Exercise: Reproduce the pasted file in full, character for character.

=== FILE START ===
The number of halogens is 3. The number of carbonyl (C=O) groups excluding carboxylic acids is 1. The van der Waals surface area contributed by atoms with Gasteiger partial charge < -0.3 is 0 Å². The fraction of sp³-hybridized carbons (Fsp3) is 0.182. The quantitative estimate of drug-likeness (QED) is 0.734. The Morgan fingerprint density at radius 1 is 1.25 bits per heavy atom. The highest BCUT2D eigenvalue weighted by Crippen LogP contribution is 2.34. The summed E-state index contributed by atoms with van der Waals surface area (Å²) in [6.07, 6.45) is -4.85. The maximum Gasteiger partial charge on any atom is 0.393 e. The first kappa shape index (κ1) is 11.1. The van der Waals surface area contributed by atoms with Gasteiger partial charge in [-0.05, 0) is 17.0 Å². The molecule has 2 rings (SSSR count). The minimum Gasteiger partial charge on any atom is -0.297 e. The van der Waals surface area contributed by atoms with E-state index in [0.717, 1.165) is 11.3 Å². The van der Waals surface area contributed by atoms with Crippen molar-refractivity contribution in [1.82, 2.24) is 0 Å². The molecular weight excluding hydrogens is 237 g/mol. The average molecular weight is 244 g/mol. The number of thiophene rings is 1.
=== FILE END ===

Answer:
The number of halogens is 3. The number of carbonyl (C=O) groups excluding carboxylic acids is 1. The van der Waals surface area contributed by atoms with Gasteiger partial charge < -0.3 is 0 Å². The fraction of sp³-hybridized carbons (Fsp3) is 0.182. The quantitative estimate of drug-likeness (QED) is 0.734. The Morgan fingerprint density at radius 1 is 1.25 bits per heavy atom. The highest BCUT2D eigenvalue weighted by Crippen LogP contribution is 2.34. The summed E-state index contributed by atoms with van der Waals surface area (Å²) in [6.07, 6.45) is -4.85. The maximum Gasteiger partial charge on any atom is 0.393 e. The first kappa shape index (κ1) is 11.1. The van der Waals surface area contributed by atoms with Gasteiger partial charge in [-0.05, 0) is 17.0 Å². The molecule has 2 rings (SSSR count). The minimum Gasteiger partial charge on any atom is -0.297 e. The van der Waals surface area contributed by atoms with E-state index in [0.717, 1.165) is 11.3 Å². The van der Waals surface area contributed by atoms with Crippen molar-refractivity contribution in [1.82, 2.24) is 0 Å². The molecular weight excluding hydrogens is 237 g/mol. The average molecular weight is 244 g/mol. The number of thiophene rings is 1.